The Constantine Sequel Will Follow Keanu Reeves

The Keanaissance has had a wide range of manifestations. Even looking back, Keanu Reeves’ career has been given fresh life by the affection of his fans, which has been expressed through their creative interpretations of the actor, wholesome stories about him, memes, and his participation in a variety of new and interesting projects. The 2005 film Constantine, which was widely panned when it came out but subsequently received a sequel nearly two decades later, has received retrospective accolades from Reeves’ career.

The Francis Lawrence-helmed supernatural action noir movie from 2005 was once regarded as one of the worst comic book adaptations ever made. To be completely honest, Constantine still doesn’t do a very good job of adapting its source material. However, Constantine is one of the best-produced films of the 2000s and quite likely the most aesthetically intriguing comic book movie ever made because of its originality and amazing visual narrative.

The essential strength of Constantine comes in the way it uses frames to surround characters and give them the impression that they are inside or outside the shot. To put it more accurately, there is a piece of the background scenery forming a frame around a character almost every time they are on-screen, which is practically every minute given the noir-inspired style of the movie. It might be the extremely evident street vehicle window framing in one scene. In another, it can be the side of a bookshelf and one of the doorframes. In any case, the frames help to convey a character’s isolation and sense of place in the world.

However, the frame serves other purposes as well. It enables characters to actually cross over into a symbolic place. In the case of Lucifer towards the conclusion of the movie, he is unfairly accused. The sole frame that surrounds his persona is a square above his head that he transcends, illustrating how he is a creature of three worlds who transcends the boundaries of his ordinary reality. Similar to this, when John enters hell, he breaks a framing mechanism by submerging his shoes in water, transcending both the frame and his realm of reality.This holds true for both physically crossing dimensions (or “worlds”) and metaphorically entering someone else’s reality, as Angela played by Rachel Weisz does when she formally enters John’s reality on the realm between angels and devils.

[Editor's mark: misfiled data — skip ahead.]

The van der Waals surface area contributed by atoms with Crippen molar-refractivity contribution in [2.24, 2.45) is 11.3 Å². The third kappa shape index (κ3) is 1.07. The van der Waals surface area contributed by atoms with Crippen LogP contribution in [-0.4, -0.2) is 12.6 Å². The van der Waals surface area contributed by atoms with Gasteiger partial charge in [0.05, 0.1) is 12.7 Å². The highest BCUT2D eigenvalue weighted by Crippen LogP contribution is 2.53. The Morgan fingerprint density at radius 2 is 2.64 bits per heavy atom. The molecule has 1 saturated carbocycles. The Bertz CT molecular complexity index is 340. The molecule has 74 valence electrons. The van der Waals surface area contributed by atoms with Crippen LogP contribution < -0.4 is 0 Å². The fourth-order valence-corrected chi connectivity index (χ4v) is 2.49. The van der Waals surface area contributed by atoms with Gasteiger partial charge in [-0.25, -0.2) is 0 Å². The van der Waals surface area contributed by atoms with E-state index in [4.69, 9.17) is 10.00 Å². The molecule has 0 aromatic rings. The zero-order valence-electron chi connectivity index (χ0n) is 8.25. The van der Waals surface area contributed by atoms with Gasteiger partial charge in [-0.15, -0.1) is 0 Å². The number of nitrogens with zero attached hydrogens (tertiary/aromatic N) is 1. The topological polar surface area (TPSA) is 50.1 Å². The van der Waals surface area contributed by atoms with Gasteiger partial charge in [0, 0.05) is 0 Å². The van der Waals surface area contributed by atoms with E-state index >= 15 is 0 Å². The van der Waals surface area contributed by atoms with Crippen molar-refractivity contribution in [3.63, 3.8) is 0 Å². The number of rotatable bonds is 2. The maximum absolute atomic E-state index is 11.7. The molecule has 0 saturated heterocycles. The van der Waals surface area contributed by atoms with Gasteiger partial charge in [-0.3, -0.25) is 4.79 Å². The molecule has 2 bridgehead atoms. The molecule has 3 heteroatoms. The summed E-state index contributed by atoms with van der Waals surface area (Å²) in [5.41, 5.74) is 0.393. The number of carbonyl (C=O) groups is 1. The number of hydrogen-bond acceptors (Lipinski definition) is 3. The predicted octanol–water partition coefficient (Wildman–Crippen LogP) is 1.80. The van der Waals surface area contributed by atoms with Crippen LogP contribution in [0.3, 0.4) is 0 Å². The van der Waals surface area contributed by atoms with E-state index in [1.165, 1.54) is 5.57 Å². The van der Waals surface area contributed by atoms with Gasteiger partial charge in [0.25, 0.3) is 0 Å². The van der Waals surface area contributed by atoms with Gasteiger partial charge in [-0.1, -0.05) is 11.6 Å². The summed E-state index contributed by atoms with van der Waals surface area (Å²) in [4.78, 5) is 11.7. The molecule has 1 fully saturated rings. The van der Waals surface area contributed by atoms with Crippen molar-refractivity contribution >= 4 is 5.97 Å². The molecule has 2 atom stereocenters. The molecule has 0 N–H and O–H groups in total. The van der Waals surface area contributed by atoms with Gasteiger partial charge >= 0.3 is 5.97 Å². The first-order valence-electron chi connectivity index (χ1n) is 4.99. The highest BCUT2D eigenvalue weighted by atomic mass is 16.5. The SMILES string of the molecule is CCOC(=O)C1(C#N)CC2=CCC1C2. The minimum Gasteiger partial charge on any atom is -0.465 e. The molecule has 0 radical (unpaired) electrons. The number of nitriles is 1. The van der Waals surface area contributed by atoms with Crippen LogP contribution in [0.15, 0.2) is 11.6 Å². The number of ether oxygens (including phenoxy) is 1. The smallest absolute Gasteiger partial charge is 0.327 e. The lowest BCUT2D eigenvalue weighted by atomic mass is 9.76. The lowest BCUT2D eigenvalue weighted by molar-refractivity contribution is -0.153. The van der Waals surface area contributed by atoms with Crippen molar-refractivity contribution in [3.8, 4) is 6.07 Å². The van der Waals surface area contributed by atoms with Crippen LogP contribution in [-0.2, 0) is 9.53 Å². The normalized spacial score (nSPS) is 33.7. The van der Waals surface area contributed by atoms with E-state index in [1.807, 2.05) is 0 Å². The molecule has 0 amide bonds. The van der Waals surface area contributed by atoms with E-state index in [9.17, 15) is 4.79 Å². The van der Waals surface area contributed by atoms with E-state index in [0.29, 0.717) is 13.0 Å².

The framework is excellent, but the places where it fails are equally as wise. Hell in the film is framed in a claustrophobic and uneven manner, but it is depicted as a never-ending desolation and is based on the imagery of a nuclear bomb mid-explosion. The demons aren’t in the shot; just John is.In contrast to the rest of the movie, the frames in this section are ragged and jagged, frequently made of hazardous chemicals or aggressive foes. On the opposite end of the spectrum, there is only one unobstructed, unambiguous shot: John’s aborted ascent to heaven. On his left, a thunderhead appears, but it is not a frame. When looking at John’s eternal prize, he is unframed and unhindered for a brief period of time; he is free.

The underrated Constantine adaptation from 2005 has a lot of flaws and should be criticised in several areas. Even Rotten Tomatoes has now apologised for its poor score due to the ravenous nature of its demise and the post-hoc realisations of the moviegoing public on the significance of sticking to comic book source material. Since Jenna Coleman’s portrayal of Constantine on The Sandman received rave reviews, I think Constantine would have received a completely different reception if it had been released in the late 2010s or the 2020s. Regardless, Keanu Reeves and Francis Lawrence’s long-awaited return to the brilliantly imaginative universe of Constantine has given the Hellblazer fandom another opportunity to appreciate their movie for what it truly is.

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